And there I was, for just a moment, in somebody else’s life, inside somebody else’s normal errand, wandering through the cool aisles of the Whole Foods in Santa Fe, New Mexico with my shopping list, not wondering, for just a moment, how many more moments I have with my son, but wondering instead what sweet and frozen treat I might buy (Coconut milk ice cream? Sara Lee cream puffs?), and wondering about the maker of this list. Was she a mother, a graduate student, a grandma living on social security? Someone I worked with at Eddie Bauer who might have picked up my book in the break room more than 15 years ago and slipped the list of things she planned to pick up after her shift between one poem about death and another about the brain? Was this list maker planning to make a salad? Have a super cheap-o dinner party? Was it drunk food? I fell in love with the maker of this list because for just a moment my feet lifted from the ground, away from the hole I feel like I fall into each morning when I remember that someday very soon I will wake up and my son will be dead. Grief: a daily opportunity to wake up walking on air.

Wait! You’re also on stage. People are watching, looking, wondering, and I notice these onlookers the way you sense an audience during a performance — a dark, tense and whispering blob of expectations – without seeing them. Being on stage for dopey high school musicals or swing choir or opera vocal juries or now, mothering Ronan, are some of the times in my life when I’ve felt watched (“How will she dance with the leg?” “Wow, she can sing!” and “That poor mother, how does she do it?”) and also fearless. I can dance and I can sing and I can mother this beautiful child. Watch me. Watch me love him and live. Grief is a performance that the griever watches, too, nervous and sweaty, from the nosebleed seats. The encore is not the goal; the accolades are not of interest. I’m only trying to complete my lines without shattering like a big messy wet star all over the heads of the unsuspecting audience members. And I cling to time as much as I fear it, I welcome it as deeply as I long to stand solidly in its way. A version of fight or flight, I guess. A version of the new, spectacularly fucked up normal of parenting a terminally ill baby.

As I drove home the angle of the setting sun was just right, the Sangre de Cristo mountains were almost too perfectly outlined by the shadows of dusk, the dips and rises so clear it was as if you could reach out your hand and move them around. Pick off a few hikers. Pull out a few trees. A paint-by-number painting, a joke, a framed photograph with an “inspirational” saying written above, a mountain worthy of any Sound of Music nun to warble about. My normal day: a class, a trip to the store, a quick drive home. I wondered what would happen if those mountains fell, tumbled in a blaze of dust and dirt like the apocalyptic scene of a bad action film. I could actually imagine it, because nothing about this new normal surprises me anymore: not the joy of my son’s sweet face, not the terror of losing him. The mountains looked that close, that malleable, that easily rearranged, spit upon, an uncaring audience, a reminder of the brutality of nature and biology, the tyranny of fact. I opened the window and let one hand hang out in the air as the light shifted, faded, and disappeared as it does every day, without fail, relentless and necessary.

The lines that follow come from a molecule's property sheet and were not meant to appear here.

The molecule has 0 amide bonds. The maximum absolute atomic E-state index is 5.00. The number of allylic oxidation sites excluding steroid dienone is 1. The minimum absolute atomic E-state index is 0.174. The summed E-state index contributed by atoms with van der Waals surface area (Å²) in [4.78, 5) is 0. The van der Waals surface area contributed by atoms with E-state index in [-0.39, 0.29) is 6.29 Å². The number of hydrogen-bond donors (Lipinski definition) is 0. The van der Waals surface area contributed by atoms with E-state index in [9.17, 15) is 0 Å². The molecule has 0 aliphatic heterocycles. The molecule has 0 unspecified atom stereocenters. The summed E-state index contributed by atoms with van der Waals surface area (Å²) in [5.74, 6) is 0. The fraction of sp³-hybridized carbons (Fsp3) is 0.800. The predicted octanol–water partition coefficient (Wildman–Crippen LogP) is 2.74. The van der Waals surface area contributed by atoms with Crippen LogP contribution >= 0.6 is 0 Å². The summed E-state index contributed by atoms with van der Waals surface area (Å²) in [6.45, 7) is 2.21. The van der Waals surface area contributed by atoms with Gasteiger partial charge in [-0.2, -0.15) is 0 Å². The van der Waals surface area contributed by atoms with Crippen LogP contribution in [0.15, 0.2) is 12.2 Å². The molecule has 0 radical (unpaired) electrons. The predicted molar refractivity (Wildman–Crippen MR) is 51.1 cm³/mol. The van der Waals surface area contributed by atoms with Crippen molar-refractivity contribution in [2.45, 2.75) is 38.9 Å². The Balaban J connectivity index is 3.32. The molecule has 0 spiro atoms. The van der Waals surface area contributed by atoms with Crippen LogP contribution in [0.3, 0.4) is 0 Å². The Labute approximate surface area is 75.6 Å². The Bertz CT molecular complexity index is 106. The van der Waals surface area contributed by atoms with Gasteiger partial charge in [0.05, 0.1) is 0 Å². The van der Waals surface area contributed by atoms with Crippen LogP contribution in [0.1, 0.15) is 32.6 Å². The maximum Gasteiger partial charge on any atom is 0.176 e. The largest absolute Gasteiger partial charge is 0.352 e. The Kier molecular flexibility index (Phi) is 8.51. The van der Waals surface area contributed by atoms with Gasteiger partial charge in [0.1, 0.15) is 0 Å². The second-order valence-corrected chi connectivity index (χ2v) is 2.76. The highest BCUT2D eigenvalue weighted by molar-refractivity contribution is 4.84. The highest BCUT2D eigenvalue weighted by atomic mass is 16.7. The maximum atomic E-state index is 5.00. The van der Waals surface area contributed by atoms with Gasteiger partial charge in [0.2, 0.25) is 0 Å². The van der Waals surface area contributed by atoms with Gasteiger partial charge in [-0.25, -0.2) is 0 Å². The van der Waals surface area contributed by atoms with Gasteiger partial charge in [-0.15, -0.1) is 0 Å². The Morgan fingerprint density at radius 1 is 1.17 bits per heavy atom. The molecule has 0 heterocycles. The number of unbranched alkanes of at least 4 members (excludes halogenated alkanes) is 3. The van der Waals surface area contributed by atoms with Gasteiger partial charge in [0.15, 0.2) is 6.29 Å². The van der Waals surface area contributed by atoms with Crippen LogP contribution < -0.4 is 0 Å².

The word normal is gone; there are only notes on this day and then the next in one baby’s short life. There’s only the place we are now and then that’s gone, too, the show ending as quickly as light draining off the mountains, erasing shape and shadow, the audience gone, nothing more to see or judge, just that lone performer walking carefully through the aisles from the top row to the orchestra pit, inhaling the stuffy, mint-and-sour-breath air, fingering the backs of the oily, still-warm seats, sighs and claps still thunderous and real-time in her head, sweating and grateful and shimmering and strong, moving her fired-up limbs while her aching throat is quiet and no fight or flight but the heart beating two words in a tick-tock rhythm — watch me watch me watch me.

18 responses to “Family Notes: The “New” Normal

  1. I think of you walking the trail behind your place and think often of this Lermontov poem (the year he wrote it he died in a duel). There’s no title to it, which I think is pointed:

    Alone I set out on the road;
    The flinty path is sparkling in the mist;
    The night is still. The desert harks to God,
    And star with star converses.

    The vault is overwhelmed with solemn wonder
    The earth in cobalt aura sleeps. . .
    Why do I feel so pained and troubled?
    What do I harbor: hope, regrets?

    I expect nothing from life,
    Have no regrets for things gone by.
    All that I seek is peace and freedom!
    To lose myself and sleep!

    But not the frozen slumber of the grave…
    I’d like eternal sleep to leave
    My life force dozing in my breast
    Gently with my breath to rise and fall;

    By night and day, my ear would be soothed
    By voices sweet, singing to me of love.
    And over me, forever green,
    A dark oak tree would bend and rustle.


    It’s so moving in its rhymed and metered Russian, and it looks like this:

    Выхожу один я на дорогу;
    Сквозь туман кремнистый путь блестит;
    Ночь тиха. Пустыня внемлет богу,
    И звезда с звездою говорит.

    В небесах торжественно и чудно!
    Спит земля в сиянье голубом…
    Что же мне так больно и так трудно?
    Жду ль чего? жалею ли о чём?

    Уж не жду от жизни ничего я,
    И не жаль мне прошлого ничуть;
    Я ищу свободы и покоя!
    Я б хотел забыться и заснуть!

    Но не тем холодным сном могилы…
    Я б желал навеки так заснуть,
    Чтоб в груди дремали жизни силы,
    Чтоб дыша вздымалась тихо грудь;

    Чтоб всю ночь, весь день мой слух лелея,
    Про любовь мне сладкий голос пел,
    Надо мной чтоб вечно зеленея
    Тёмный дуб склонялся и шумел.

  2. Your writing is extraordinary and your journey is beautiful. I’m a physician who takes care of kids like your son, and so I see everyday the struggle, and the love, and the transformation. I am also a writer, and I appreciate your words. Hang in there. And thanks.